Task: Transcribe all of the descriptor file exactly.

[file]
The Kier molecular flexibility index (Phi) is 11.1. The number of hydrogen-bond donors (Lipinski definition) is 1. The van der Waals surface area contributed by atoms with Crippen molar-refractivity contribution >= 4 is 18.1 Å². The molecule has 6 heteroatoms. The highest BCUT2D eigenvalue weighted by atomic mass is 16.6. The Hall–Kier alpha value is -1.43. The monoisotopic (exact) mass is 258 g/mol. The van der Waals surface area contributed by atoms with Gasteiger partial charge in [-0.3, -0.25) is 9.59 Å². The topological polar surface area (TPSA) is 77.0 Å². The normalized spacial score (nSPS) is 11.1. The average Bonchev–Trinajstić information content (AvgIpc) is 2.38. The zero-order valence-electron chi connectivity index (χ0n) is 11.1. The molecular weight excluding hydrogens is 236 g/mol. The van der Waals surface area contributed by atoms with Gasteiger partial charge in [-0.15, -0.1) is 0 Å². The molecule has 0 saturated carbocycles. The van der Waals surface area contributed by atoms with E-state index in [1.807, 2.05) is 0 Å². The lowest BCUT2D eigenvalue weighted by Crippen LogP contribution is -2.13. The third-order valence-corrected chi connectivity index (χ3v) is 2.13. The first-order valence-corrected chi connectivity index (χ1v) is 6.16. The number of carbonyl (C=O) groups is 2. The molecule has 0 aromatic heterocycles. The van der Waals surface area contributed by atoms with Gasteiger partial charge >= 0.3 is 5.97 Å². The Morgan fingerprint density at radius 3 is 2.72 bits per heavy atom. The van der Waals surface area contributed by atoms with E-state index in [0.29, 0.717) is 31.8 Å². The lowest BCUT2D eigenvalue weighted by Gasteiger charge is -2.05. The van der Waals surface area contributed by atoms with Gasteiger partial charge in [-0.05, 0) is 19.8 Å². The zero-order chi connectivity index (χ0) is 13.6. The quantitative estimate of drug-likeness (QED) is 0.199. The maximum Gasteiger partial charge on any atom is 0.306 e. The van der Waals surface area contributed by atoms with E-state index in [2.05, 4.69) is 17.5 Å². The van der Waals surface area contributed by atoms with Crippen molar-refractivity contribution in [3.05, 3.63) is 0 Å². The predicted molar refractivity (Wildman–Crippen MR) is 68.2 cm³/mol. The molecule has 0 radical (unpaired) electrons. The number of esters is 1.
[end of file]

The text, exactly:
The Kier molecular flexibility index (Phi) is 11.1. The number of hydrogen-bond donors (Lipinski definition) is 1. The van der Waals surface area contributed by atoms with Crippen molar-refractivity contribution >= 4 is 18.1 Å². The molecule has 6 heteroatoms. The highest BCUT2D eigenvalue weighted by atomic mass is 16.6. The Hall–Kier alpha value is -1.43. The monoisotopic (exact) mass is 258 g/mol. The van der Waals surface area contributed by atoms with Gasteiger partial charge in [-0.3, -0.25) is 9.59 Å². The topological polar surface area (TPSA) is 77.0 Å². The normalized spacial score (nSPS) is 11.1. The average Bonchev–Trinajstić information content (AvgIpc) is 2.38. The zero-order valence-electron chi connectivity index (χ0n) is 11.1. The molecular weight excluding hydrogens is 236 g/mol. The van der Waals surface area contributed by atoms with Gasteiger partial charge in [-0.15, -0.1) is 0 Å². The molecule has 0 saturated carbocycles. The van der Waals surface area contributed by atoms with E-state index in [1.807, 2.05) is 0 Å². The lowest BCUT2D eigenvalue weighted by Crippen LogP contribution is -2.13. The third-order valence-corrected chi connectivity index (χ3v) is 2.13. The first-order valence-corrected chi connectivity index (χ1v) is 6.16. The number of carbonyl (C=O) groups is 2. The molecule has 0 aromatic heterocycles. The van der Waals surface area contributed by atoms with Gasteiger partial charge >= 0.3 is 5.97 Å². The Morgan fingerprint density at radius 3 is 2.72 bits per heavy atom. The van der Waals surface area contributed by atoms with E-state index in [0.29, 0.717) is 31.8 Å². The lowest BCUT2D eigenvalue weighted by Gasteiger charge is -2.05. The van der Waals surface area contributed by atoms with Gasteiger partial charge in [-0.05, 0) is 19.8 Å². The zero-order chi connectivity index (χ0) is 13.6. The quantitative estimate of drug-likeness (QED) is 0.199. The maximum Gasteiger partial charge on any atom is 0.306 e. The van der Waals surface area contributed by atoms with E-state index in [2.05, 4.69) is 17.5 Å². The van der Waals surface area contributed by atoms with Crippen molar-refractivity contribution in [3.05, 3.63) is 0 Å². The predicted molar refractivity (Wildman–Crippen MR) is 68.2 cm³/mol. The molecule has 0 radical (unpaired) electrons. The number of esters is 1.